Field Epidemiology Manual Wiki

Contact tracing

Last modified at 3/1/2016 12:43 PM by Vladimir Prikazsky

Contact tracing is the activity of identifying the relevant contacts of a person with an infectious disease (index patient) and ensuring that they are aware of their exposure and implement necessary measures. The term relevant reflects specificity of the actual disease in terms of person, place and time.

Contact – case definition

Contact tracing is defined as the identification and follow-up of persons who may have come into contact with an infected person. Contact tracing is an important part of epidemiologic investigation and active surveillance. (WHO)

Persons can be labelled as contacts if they comply with the definition of the contact; they spent sufficient time and in physical proximity with the index case that has stage of disease suitable for transmission.

Why to do contact tracing?

  • Purpose of the contact tracing is detecting first symptoms of the disease in contacts, monitor them and treat if the disease is confirmed. Secondary prevention is a one of purposes and is focused on preventing development of the disease in exposed persons. Tertiary prevention is a prevention of severe outcomes and sequelae in exposed persons that developed the disease. 
  • Public health purpose is to limit transmission and contain the outbreak.

When the contact tracing is done?

In general contact tracing is carried out when the transmission route is a direct contact casual or sexual.

  • Pre-test contact tracing is done when high concerns of the patient exist and the time to wait for laboratory result may be detrimental for the exposed persons.
  • Post-test contact tracing is done after confirmed diagnosis in the index case. This approach may reduce social and personal (emotional and mental) damages to the possible contacts.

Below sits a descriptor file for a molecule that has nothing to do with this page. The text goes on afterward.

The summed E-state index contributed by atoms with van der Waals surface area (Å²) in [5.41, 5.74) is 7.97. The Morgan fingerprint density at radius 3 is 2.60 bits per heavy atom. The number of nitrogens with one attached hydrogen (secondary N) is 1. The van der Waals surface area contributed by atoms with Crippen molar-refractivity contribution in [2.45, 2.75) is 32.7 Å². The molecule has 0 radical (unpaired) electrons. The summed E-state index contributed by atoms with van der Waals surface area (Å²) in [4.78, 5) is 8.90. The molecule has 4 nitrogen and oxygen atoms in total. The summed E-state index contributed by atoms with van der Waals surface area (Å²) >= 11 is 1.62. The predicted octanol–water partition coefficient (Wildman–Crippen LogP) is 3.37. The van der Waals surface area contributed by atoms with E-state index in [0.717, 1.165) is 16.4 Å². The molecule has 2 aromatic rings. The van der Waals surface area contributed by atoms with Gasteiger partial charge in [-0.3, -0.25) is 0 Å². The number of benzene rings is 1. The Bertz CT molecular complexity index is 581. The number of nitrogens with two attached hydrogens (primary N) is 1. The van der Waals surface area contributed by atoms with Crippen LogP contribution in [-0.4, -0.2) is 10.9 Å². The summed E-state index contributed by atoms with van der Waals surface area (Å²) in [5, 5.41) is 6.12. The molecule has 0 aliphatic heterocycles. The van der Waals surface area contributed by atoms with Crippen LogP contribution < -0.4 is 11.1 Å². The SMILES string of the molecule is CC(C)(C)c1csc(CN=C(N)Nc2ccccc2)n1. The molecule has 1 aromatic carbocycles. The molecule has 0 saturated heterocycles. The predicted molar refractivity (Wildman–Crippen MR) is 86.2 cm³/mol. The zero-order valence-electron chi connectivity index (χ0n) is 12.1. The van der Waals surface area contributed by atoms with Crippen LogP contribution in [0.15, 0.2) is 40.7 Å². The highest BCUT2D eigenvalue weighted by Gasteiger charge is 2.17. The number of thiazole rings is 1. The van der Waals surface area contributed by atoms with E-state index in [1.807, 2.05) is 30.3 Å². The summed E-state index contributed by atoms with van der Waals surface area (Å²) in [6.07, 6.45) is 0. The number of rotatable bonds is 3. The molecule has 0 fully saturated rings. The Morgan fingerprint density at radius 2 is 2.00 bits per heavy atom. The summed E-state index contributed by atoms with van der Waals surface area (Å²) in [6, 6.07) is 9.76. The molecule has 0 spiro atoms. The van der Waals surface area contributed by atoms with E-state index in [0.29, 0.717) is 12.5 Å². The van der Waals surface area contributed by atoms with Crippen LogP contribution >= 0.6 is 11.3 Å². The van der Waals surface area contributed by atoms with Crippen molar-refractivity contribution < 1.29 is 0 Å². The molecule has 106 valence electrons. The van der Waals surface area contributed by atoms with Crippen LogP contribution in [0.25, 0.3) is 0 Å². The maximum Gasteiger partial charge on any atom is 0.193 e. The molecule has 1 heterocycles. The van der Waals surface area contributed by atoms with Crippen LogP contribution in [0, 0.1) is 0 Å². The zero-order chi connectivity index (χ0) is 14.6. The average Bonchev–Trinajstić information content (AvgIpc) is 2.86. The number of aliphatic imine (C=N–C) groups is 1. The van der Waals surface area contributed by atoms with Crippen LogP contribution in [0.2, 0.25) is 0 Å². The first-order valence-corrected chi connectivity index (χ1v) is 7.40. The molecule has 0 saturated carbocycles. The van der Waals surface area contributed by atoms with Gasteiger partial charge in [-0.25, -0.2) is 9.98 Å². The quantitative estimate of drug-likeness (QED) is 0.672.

Principles of contact tracing

Principles of contact tracing are the same for all diseases but they differ in length of follow up and frequency of monitoring sessions.

Contact listing and follow up

All persons considered to have had exposure as by the definition of the contact and taking into consideration different risk categories should be listed as contacts, using predefined (standardised) contact listing form.

How far into case history should we investigate?

The periods for potential contact tracing differ among diseases and should be taken as a general guide only:

  • Chancroid – 2 weeks before ulcer appeared or since arrival in endemic area
  • Chlamydia – 6 months
  • Donovanosis – Weeks to months, according to sexual history
  • Ebola viral disease – 21 days (similarly Lassa fever and Marburg HF)
  • Gonorrhoea – 2 months
  • Hepatitis A – 50 days from onset of symptoms
  • Hepatitis B – 6 months prior to onset of acute symptoms
  • Hepatitis C – 6 months prior to onset of acute symptoms; if asymptomatic according to risk history
  • HIV – Start with recent sexual or needle-sharing partners; outer limit is onset of risk behaviour or last known negative HIV test result if known
  • Lymphogranuloma venereum – 1 month or since arrival in endemic area
  • Mycoplasma genitalium – Unknown, insufficient data on some infections, partner notification is likely to be beneficial and is recommended in these cases and should be guided by the sexual history
  • Syphilis
    • Primary syphilis – 3 months plus duration of symptoms
    • Secondary syphilis – 6 months plus duration of symptoms
    • Early latent syphilis – 12 months
  • Trichomoniasis – Unknown, insufficient data on some infections, partner notification is likely to be beneficial and is recommended in these cases and should be guided by the sexual history
  • Tuberculosis – 3 months prior to diagnosis, unless there is evidence of protracted symptomatic illness prior to this date.



  1. Australasian Contact Tracing Manual, published by the: Australasian Society for HIV Medicine (ASHM), 2010,
  2. Contact tracing during an outbreak of Ebola virus disease, September 2014, Disease Surveillance and Response Programme Area, Disease Prevention and Control Cluster, World Health Organization, Regional Office for Africa, Brazzaville, 2014 ISBN: 978 929 023 2575 (NLM classification: WC 534)